The foundry at 4080 Nanaimo Street, shown above, was Vancouver Pipe and Foundry from ca1913-1919, then Anthes-Tait Foundry (1919-1944) and finally Associated Foundry (1944-69). From 1969 until ca1980, the site was City of Vancouver property. I have been unable to find written confirmation of this, but I’m assuming that the Province bought the land from the City sometime in the early 1980s so that the Nanaimo Street Skytrain Station could be built on the site.
Having a foundry at this location was the source of headaches over the years (both literally and figuratively, I suspect) — for nearby residents and for City Council and its officials. The foundry was the only industrial business in the Cedar Cottage area; most of the neighborhood was/is residences and “mom and pop” shops.
From the 1940s through the 1960s, as Cedar Cottage became more densely populated, there were regular calls for the City to rezone the foundry site from industrial to residential (which the City refused to do) or to buy the foundry land outright (which it ultimately did after decades of complaints). Principal concerns were that the foundry was producing too much smoke and noise pollution, especially after the period around 1950 when Associated Foundry moved to a 24-hour production schedule. (News-Herald 31 Aug 1950). When foundry-related noise complaints reached a fevered pitch, the City referred the issue to the City Engineer’s anti-noise pollution committee. Nothing much seemed to come of such referrals.
Two incidents, however, made the Nanaimo Street foundry too hot a political potato to be ignored. In 1965, there was a “shattering explosion” at the plant that “hurled molten metal and pieces of iron from a melting pot . . . and blew a 10-foot diameter cone off the top of a chimney stack above the pot. One piece of metal, weighing about 25 pounds, landed on the roof of a house 200 yards away” (Sun 23 April 1965). There were no injuries, but it was considered a wonder that there weren’t. The other incident was less explosive. A “blaze broke out in a tank used for painting pipes, and spread to a shipping office and pattern shop” (Province 3 May 1967). Nobody was hurt in the fire, but on top of the explosion two years before, this added weight to rezoning calls, and the City asked its officials to begin quiet negotiations with Associated Foundry.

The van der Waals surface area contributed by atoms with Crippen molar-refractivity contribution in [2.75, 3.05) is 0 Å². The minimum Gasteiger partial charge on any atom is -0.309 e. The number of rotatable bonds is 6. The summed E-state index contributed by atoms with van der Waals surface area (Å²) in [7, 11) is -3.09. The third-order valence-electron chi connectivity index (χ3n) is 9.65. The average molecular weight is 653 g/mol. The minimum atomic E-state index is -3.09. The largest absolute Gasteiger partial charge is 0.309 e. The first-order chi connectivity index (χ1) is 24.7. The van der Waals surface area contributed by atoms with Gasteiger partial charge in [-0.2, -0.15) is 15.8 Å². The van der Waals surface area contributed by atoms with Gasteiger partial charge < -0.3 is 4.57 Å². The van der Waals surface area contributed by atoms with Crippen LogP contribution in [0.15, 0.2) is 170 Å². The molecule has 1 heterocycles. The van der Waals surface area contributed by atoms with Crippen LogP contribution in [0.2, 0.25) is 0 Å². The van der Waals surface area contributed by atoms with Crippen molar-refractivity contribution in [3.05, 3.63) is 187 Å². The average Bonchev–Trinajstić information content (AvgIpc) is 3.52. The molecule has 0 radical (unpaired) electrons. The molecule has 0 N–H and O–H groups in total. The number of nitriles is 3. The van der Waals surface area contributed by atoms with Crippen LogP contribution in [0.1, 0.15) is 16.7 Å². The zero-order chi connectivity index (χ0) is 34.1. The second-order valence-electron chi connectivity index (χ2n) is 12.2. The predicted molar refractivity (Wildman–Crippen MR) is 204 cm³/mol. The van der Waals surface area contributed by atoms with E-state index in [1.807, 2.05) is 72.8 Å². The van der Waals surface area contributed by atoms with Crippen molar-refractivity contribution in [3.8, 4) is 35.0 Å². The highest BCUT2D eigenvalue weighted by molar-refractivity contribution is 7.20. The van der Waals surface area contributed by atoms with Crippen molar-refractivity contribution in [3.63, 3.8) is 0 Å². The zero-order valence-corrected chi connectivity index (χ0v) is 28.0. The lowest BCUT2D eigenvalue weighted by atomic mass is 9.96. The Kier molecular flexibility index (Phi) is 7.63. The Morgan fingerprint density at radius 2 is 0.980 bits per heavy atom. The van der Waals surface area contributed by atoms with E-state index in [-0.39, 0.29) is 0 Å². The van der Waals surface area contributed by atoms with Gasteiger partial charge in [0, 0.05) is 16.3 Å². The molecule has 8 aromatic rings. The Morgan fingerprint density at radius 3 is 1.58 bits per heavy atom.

A week before the fire, the City officials reported back to Council, but Council believed that they couldn’t afford the purchase price negotiated — pending Council’s approval — with Associated Foundry ($250,000). This price included the cost of moving the plant to Associated property in Surrey ($116,000) (Sun 3 May 1967).
Presumably, the city was in a position, post-fire, to negotiate a better price with Associated Foundry. The price the city ultimately paid to Associated in 1969 was $149,000 (Sun 29 October 1969).